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About Klonoa

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  • Gender
    Not Telling
  • Location
    Midwest United States
  • Application Season
    2015 Fall
  • Program
    History, MS

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  1. When will most Af-Am programs be notifying applicants? According to the news shared by rx971, it appears that Brown has already made their decisions.
  2. I'm anxious to hear back. I will admit, the waiting has been exciting.
  3. I'm applying to one program (not ready to say). The application process was long and straining, but it was not so painful now that I look back on everything. The most difficult part was the statement of purpose. For the writing sample, I chose a chapter from my thesis. Everyone has been supportive of my decision to apply, so that made the application process smoother.
  4. Hello! This thread is to discuss the journey of those applying to African American/Africana Studies programs. I would love to hear how people's application process is going, research interests, and program choices. And to all the applicants, I hope this application season brings many blessings. I wish you all the best.
  5. Oh, I totally forgot I did ask this nearly three years ago. Thank you everyone for your replies.
  6. Let's say that funding is not an issue and that attending a top-tier university/program doesn't matter. I have looked into Northwestern, and that is the only university I have on my list so far.
  7. Hello. I attained my master's degree last year and took the non-academic route into the work force. Recently, I have been playing with the idea of going for a PhD in history, but I'm not fond on a few of the requirements placed on many history programs - those requirements being foreign language and the GRE. I have no desire to learn a foreign language and I'm against standardized tests of any kind. Are there any history programs that do not have these two requirements? If this thread has already been made in the past, please link it below and I will go from there. Thank you!
  8. Reading during breaks should be your only idea.I don't know any in grad students who does not use the breaks to read at their own pace. Once the Spring semester resumes you're going to wish you had used that time to burn through those books. Since being in grad school I have spent every break reading and researching. During Thanksgiving break I only took two days to myself to literally do nothing. It truly lifts the load once the semesters start back up.
  9. Currently reading Susannah Walker's Style & Status: Selling Beauty to African American Women, 1920-1975 (2007) for a paper I'm working on.
  10. You're not out of your league and do not need to go back and do anything. I also have a military background and went into my MA program without a undergrad thesis or any other publishings. I used one of my undergrad papers as my writing sample. Getting into a good MA program isn't that deep. You'll do fine once you get in because your advisor to guide along your path. Just listen to your advisor and maintain clear communication with them.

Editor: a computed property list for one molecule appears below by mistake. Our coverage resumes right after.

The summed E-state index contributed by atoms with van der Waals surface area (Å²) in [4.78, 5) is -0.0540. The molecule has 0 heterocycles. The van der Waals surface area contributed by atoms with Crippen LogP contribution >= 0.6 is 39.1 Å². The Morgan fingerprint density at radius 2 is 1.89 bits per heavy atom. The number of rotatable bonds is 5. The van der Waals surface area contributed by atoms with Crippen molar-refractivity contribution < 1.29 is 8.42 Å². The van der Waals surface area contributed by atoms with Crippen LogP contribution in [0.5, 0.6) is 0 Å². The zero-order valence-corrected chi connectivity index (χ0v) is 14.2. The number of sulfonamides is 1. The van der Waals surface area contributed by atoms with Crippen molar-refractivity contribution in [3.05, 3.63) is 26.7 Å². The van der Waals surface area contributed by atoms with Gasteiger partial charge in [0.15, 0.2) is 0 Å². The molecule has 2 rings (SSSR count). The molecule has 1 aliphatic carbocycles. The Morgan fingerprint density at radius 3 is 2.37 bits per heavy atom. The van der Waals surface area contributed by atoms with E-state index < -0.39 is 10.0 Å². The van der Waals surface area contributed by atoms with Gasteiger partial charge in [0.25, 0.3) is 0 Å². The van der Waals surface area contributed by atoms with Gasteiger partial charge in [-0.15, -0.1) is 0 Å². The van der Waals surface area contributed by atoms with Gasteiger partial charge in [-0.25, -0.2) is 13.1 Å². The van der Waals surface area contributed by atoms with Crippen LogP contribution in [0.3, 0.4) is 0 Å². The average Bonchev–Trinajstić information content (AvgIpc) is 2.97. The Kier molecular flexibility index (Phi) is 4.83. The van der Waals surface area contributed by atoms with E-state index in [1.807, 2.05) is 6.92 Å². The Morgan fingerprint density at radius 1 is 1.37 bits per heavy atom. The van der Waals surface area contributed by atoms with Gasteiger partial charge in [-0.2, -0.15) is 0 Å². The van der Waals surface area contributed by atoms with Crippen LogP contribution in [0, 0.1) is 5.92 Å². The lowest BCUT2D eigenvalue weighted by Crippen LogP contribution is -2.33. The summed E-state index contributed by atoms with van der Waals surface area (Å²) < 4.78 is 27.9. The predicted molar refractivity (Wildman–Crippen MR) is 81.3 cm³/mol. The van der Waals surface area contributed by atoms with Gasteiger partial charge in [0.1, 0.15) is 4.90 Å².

11. The summer has come to an end, as the fall 2016 semester is only days away (for me at least). How did everyone's research go? Was it successful? Are you proud of what you accomplished?
  12. It was for research.
  13. Today I just started reading Mary L. Dudziak's Cold War Civil Rights: Race and the Image of American Democracy and Thomas Borstelmann's The Cold War and the Color Line: American Race Relations in the Global Arena. I'm still creeping through Maggi M. Morehouse's Fighting in the Jim Crow: Black Men and Women Remember World War II. For two days straight I was going through old Ebony magazines, which really did my head in. I must admit that going through periodicals have been the worst part of my research.
  14. Did anyone apply for an internship on volunteer position at a museum or archive this summer? I'm in the process of doing this now. I am curious to know how this is working out for anyone who has applied for an internship or volunteer position.
  15. Currently reading Linda Witt, et al. "A Defense Weapon Known to Be of Value": Servicewomen of the Korean War Era and Evelyn M. Monahan and Rosemary Neidel-Greenlee's A Few Good Women: America's Military Women from World War I to the Wars in Iraq and Afghanistan. I still need to finish Maggi Morehouse's Fighting in the Jim Crow Army: Black Men and Women Remember World War II and Angel Davis's Women, Race, and Class. Very shortly I will be starting James E. Westheider's The African American Experience in Vietnam: Brothers in Arms, Heather Marie Stur's Beyond Combat: Women and Gender in the Vietnam Era, and Mark Boulton's Failing Our Veterans: The GI Bill and the Vietnam Generation. Hopefully I will be caught up on all my reading by next Sunday.
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